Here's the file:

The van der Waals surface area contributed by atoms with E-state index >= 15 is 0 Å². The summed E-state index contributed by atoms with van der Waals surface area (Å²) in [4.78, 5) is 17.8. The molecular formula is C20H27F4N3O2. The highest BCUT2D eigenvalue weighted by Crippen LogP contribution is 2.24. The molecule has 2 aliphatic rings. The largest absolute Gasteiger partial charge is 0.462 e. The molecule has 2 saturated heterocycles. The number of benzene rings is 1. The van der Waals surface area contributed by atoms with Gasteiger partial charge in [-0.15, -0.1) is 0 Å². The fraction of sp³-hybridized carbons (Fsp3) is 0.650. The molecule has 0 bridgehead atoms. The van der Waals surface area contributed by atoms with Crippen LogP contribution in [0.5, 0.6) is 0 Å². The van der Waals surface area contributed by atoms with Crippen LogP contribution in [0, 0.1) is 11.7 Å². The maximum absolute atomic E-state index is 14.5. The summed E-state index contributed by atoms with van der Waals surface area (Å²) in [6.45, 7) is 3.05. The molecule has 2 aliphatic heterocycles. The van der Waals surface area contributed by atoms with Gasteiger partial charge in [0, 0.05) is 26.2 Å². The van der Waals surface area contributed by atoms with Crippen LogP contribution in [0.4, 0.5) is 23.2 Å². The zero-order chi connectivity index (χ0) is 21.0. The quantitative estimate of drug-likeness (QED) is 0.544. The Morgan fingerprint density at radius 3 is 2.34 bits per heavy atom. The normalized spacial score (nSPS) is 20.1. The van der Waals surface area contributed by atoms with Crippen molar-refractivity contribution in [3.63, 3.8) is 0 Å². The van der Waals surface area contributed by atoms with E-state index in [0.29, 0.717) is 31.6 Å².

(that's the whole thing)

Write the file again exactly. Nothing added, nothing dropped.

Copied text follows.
The van der Waals surface area contributed by atoms with E-state index >= 15 is 0 Å². The summed E-state index contributed by atoms with van der Waals surface area (Å²) in [4.78, 5) is 17.8. The molecular formula is C20H27F4N3O2. The highest BCUT2D eigenvalue weighted by Crippen LogP contribution is 2.24. The molecule has 2 aliphatic rings. The largest absolute Gasteiger partial charge is 0.462 e. The molecule has 2 saturated heterocycles. The number of benzene rings is 1. The van der Waals surface area contributed by atoms with Gasteiger partial charge in [-0.15, -0.1) is 0 Å². The fraction of sp³-hybridized carbons (Fsp3) is 0.650. The molecule has 0 bridgehead atoms. The van der Waals surface area contributed by atoms with Crippen LogP contribution in [0.5, 0.6) is 0 Å². The van der Waals surface area contributed by atoms with Crippen LogP contribution in [0, 0.1) is 11.7 Å². The maximum absolute atomic E-state index is 14.5. The summed E-state index contributed by atoms with van der Waals surface area (Å²) in [6.45, 7) is 3.05. The molecule has 2 aliphatic heterocycles. The van der Waals surface area contributed by atoms with Gasteiger partial charge in [0, 0.05) is 26.2 Å². The van der Waals surface area contributed by atoms with Crippen LogP contribution in [0.4, 0.5) is 23.2 Å². The zero-order chi connectivity index (χ0) is 21.0. The quantitative estimate of drug-likeness (QED) is 0.544. The Morgan fingerprint density at radius 3 is 2.34 bits per heavy atom. The normalized spacial score (nSPS) is 20.1. The van der Waals surface area contributed by atoms with Crippen molar-refractivity contribution in [3.63, 3.8) is 0 Å². The van der Waals surface area contributed by atoms with E-state index in [0.29, 0.717) is 31.6 Å².